Between the terrace and the courtroom was the red-top tabloid. Like the courtroom and the cops, it tried to attach words to bodies. In the days following the disaster, the Sun newspaper had declared the Liverpool fans had urinated on and stolen from the bodies of the dead, the only evidence for that assertion coming from a Tory MP. Words are sometimes careful, and sometimes they are a hateful mess.
Sometimes a city frees itself of a newspaper’s words for twenty-five years, which is the best outcome not involving flames. The small newsstand inside the courthouse did not sell The Sun. The Liverpool Echo put an asterisk in the middle of the dirty word: The S*n. Words flung at bodies, barely buried. Last week at the press conference organized by the families of the dead, The Sun was not welcome.
At the inquest, I watched discussion over what the body of Assistant Chief Constable Walter Jackson, an upcoming witness, should be forced to do for the sake of the trial. Lawyers for the families wanted to see Jackson’s body in a witness box in the same room as the jury. Cop lawyers would have liked to allow his body to remain where he wanted it—at a distance, linked by video. His body was elderly now, was the argument—they wanted some comfort afforded it.
Margaret Aspinall sat in the front row of the gallery. Her son James was eighteen when he died in the pens in the stadium. Since then, she has sat in many rooms, listening to learned coroners speak about the circumstances of her son’s death. Watching that cop’s twitching mouth did not help her healing process, she told me. Regardless, she had fought for this chance to watch the twitching mouths of cops. The fight had characterized much of her life. In her leather jacket, smoking tensely outside the courthouse, riding trains and busses across England for three decades. She had her son’s picture on the cover of her phone. In two years, she had missed only a few days of the inquest. She had listened to cops and ambulance drivers and doctors and nurses talk about what happened. She had heard that if cops had said some very specific words, things might, just might, have worked out differently. Had the police and the ambulance service swiftly declared the apparent crush a “major incident,” the words would have triggered certain procedures at hospitals, at ambulance dispatches. Cops wouldn’t say the words. They called it an “accident” while the disaster unfolded.
Margaret Aspinall had been fighting for decades to show that bodies and words matter. The upper echelons of the South Yorkshire Police knew the words mattered, and they deleted them accordingly, and introduced new ones: The fans rushed the stadium’s gates, causing the disaster. The lie started just after people had died that day in 1989, and lasted until last week.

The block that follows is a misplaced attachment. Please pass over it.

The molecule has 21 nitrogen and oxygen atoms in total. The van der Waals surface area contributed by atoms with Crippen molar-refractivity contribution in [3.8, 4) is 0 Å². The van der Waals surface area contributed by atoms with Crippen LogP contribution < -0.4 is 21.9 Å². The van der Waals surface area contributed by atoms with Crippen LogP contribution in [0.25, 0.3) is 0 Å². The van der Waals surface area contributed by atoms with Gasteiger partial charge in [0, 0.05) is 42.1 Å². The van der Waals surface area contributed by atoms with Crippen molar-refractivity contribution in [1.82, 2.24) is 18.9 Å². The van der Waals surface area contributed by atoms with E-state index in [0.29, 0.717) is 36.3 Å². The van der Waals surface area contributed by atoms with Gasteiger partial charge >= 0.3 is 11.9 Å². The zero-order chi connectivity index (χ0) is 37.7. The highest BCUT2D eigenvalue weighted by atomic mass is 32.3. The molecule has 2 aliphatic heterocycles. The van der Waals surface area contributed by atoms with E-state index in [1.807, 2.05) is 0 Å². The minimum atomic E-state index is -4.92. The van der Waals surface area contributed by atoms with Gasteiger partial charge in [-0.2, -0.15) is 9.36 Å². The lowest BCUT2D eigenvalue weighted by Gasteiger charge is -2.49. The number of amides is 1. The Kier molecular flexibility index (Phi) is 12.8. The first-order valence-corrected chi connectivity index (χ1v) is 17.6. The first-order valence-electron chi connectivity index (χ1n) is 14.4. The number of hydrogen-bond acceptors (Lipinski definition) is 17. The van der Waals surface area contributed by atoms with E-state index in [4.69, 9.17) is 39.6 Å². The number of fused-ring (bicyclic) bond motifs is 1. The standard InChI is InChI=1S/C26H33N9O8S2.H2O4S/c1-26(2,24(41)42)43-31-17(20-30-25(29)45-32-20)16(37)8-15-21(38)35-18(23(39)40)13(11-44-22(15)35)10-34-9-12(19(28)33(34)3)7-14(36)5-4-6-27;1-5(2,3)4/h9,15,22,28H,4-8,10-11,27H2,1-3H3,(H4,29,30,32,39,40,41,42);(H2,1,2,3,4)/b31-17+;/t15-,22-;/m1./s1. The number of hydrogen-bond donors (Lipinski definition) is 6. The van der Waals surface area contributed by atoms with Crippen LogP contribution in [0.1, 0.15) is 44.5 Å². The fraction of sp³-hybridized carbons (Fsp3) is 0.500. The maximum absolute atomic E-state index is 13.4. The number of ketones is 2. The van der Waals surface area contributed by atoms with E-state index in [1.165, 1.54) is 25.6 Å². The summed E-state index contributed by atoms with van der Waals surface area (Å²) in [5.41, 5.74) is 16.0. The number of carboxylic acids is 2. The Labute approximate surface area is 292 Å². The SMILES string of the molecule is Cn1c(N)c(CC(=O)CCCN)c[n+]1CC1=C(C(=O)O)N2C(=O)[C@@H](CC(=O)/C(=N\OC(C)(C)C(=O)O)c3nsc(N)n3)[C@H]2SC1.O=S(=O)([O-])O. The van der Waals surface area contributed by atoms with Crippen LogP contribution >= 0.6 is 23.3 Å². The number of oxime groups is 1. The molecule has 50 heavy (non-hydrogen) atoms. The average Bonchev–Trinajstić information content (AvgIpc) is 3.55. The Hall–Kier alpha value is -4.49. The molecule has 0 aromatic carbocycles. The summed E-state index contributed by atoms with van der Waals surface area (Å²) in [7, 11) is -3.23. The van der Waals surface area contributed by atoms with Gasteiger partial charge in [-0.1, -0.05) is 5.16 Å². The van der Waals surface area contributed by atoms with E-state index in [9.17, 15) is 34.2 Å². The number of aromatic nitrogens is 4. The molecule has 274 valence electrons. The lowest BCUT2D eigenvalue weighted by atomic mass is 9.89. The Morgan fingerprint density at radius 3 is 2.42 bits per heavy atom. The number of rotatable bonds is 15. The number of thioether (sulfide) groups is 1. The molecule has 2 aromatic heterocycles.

In 1981, British Prime Minister Margaret Thatcher had been advised to allow Liverpool to slip into a “managed decline” and not commit any resources there during the Toxteth riots, when the city’s Black population rose up against a racist police force. In a speech to a Conservative Party conference, Thatcher referred to striking miners as “the enemy within.” The South Yorkshire Police force, which attacked and tried to fabricate charges against striking miners at Orgreave in 1984, was the same police department in charge at Hillsborough. Margaret Thatcher had spent the better part of the 1980s convincing her country there was a war going on—a war between a feral working class and the forces of law and order. So when The Sun shouted that fans had urinated on police, that they were drunk, that they attacked those trying to help—when the cops told the country that the 96 deaths were the fault of the fans—Thatcher had already primed the county to believe the lies.
The Hillsborough Disaster (and the inquest into it) was about lying cops and cops not being allowed to tell the truth. It was about disrespect for the dead. It was about mothers and sons. It was about the mothers of Kevin and James, Anne Williams and Margaret Aspinall—the Iron Ladies of the Merseyside. It was about bodies and words. Bodies matter, and words matter.
Bodies matter in death as in life. They matter when lined up in rows in a gymnasium while their blood is inspected for alcohol amidst the smell of cops eating chicken. Or when they are left on the pavement for four and a half hours, blood pooling in the street, like Michael Brown in Ferguson. Bodies matter when the police try to pin words to the dead, words such as guilt and fault, and rushed and thug and yob. Through police impunity and victim blaming, “accidents” and “disasters” harden into state violence: the dead posthumously criminalized and the survivors painted as brutes, told their lives don’t matter.
It has taken the Hillsborough families twenty-seven years to force these cops, their media, their government and their country to listen to their truth: these words matter. Last week, as they held each other and sang, we heard them.